There are plenty of news commentators who say America’s workers are doing just fine. They see low consumer prices, low unemployment, and a booming stock market as signs that all is well. But out in the real world, things are more worrying. Millions of Americans are barely subsisting on retail work in shopping malls and restaurants. And the kinds of jobs available to them are now declining in quality.
Since 1990, the United States has been creating an overabundance of low-quality service jobs. In fact, new research shows that 63 percent of the production and non-supervisory jobs created in the U.S. over the past 30 years have been in low-wage and low-hour positions. That’s a major change from the start of the 1990s, when almost half of these jobs—47 percent—were considered “high-wage.”
For more than a year, a group of economists have been sifting through the nation’s jobs data. And what they’ve found in a new “U.S. Job Quality Index” (JQI) is that in the past three decades the U.S. economy has grown increasingly dependent on jobs that offer fewer hours of work—and at lower relative wages. That includes almost 15 million non-management jobs in leisure and hospitality paying an average of $360 a week, and 13.5 million retail jobs paying roughly $506weekly.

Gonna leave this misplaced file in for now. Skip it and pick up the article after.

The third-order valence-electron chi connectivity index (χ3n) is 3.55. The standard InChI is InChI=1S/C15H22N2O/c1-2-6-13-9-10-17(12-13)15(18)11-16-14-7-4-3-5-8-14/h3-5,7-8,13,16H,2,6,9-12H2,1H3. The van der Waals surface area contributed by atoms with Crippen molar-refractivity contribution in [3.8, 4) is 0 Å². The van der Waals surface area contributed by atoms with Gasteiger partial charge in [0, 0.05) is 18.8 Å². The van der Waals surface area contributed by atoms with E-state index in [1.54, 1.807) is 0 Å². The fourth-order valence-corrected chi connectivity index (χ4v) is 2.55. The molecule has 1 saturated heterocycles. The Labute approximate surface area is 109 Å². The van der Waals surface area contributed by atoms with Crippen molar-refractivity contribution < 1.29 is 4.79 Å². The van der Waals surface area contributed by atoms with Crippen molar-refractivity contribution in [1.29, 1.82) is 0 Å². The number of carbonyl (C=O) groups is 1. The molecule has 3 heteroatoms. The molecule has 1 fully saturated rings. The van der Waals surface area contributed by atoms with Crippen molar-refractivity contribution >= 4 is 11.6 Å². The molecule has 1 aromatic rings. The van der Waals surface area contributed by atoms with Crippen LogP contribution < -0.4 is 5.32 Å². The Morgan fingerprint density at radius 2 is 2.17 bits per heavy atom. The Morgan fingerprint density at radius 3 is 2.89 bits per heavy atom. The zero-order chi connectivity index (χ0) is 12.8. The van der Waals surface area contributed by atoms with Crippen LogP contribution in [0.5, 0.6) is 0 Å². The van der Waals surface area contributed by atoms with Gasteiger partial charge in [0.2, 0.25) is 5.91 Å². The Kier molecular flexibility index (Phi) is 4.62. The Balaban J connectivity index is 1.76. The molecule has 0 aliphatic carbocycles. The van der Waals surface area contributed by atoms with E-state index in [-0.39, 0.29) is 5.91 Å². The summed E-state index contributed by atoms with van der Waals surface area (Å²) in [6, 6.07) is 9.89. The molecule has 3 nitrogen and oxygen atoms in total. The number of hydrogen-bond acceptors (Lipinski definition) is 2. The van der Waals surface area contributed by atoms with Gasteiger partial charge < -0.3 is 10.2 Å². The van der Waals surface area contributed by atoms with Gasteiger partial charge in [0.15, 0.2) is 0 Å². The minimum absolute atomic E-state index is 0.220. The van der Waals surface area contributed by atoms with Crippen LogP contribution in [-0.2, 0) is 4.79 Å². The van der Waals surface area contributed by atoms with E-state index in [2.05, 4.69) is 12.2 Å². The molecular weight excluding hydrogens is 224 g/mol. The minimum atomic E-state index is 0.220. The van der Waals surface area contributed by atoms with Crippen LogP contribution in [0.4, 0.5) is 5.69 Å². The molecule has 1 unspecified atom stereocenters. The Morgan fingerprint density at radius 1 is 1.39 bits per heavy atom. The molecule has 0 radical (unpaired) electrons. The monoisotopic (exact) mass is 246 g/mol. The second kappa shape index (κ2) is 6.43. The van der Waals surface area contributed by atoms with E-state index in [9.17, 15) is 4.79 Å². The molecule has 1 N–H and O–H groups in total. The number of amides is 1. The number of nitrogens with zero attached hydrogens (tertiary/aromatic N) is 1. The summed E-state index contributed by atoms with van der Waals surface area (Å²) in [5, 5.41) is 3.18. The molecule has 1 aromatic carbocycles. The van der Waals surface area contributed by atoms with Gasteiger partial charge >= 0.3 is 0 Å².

There are now 105 million production and non-supervisory jobs in the U.S.—83 percent of all private sector work. More than half of them pay less than the average weekly U.S. wage of $793. These are the best jobs that many Americans can find, and the most hours they can get.
So what’s driving all of this?
From 1970 to 2019, U.S. manufacturing employment declined from 22.6 percent of the workforce to only 8.2 percent. Those lost manufacturing jobs were often replaced with lower-wage work—and at reduced weekly hours.
Manufacturing once provided skilled, good-paying work, including healthcare and benefits. But Americans lacking a college degree now find themselves becoming progressively more underemployed. Almost two-thirds of America’s workforce—65.1 percent—do not have a college degree. And so, 100 million Americans are watching their employment prospects gradually deteriorate.
There’s no easy fix for this. But the priority should be to restore wealth-generating industries, like manufacturing, that can spur middle-class job growth. That will mean tackling predatory trade with China, and fixing an overvalued dollar—to make American-made goods globally competitive again. These are necessary steps to create large numbers of jobs that can provide a path to the middle class. Anything less will mean an ongoing decline for America’s workers—and lower-quality jobs.
Michael Stumo is CEO of the Coalition for a Prosperous America (CPA)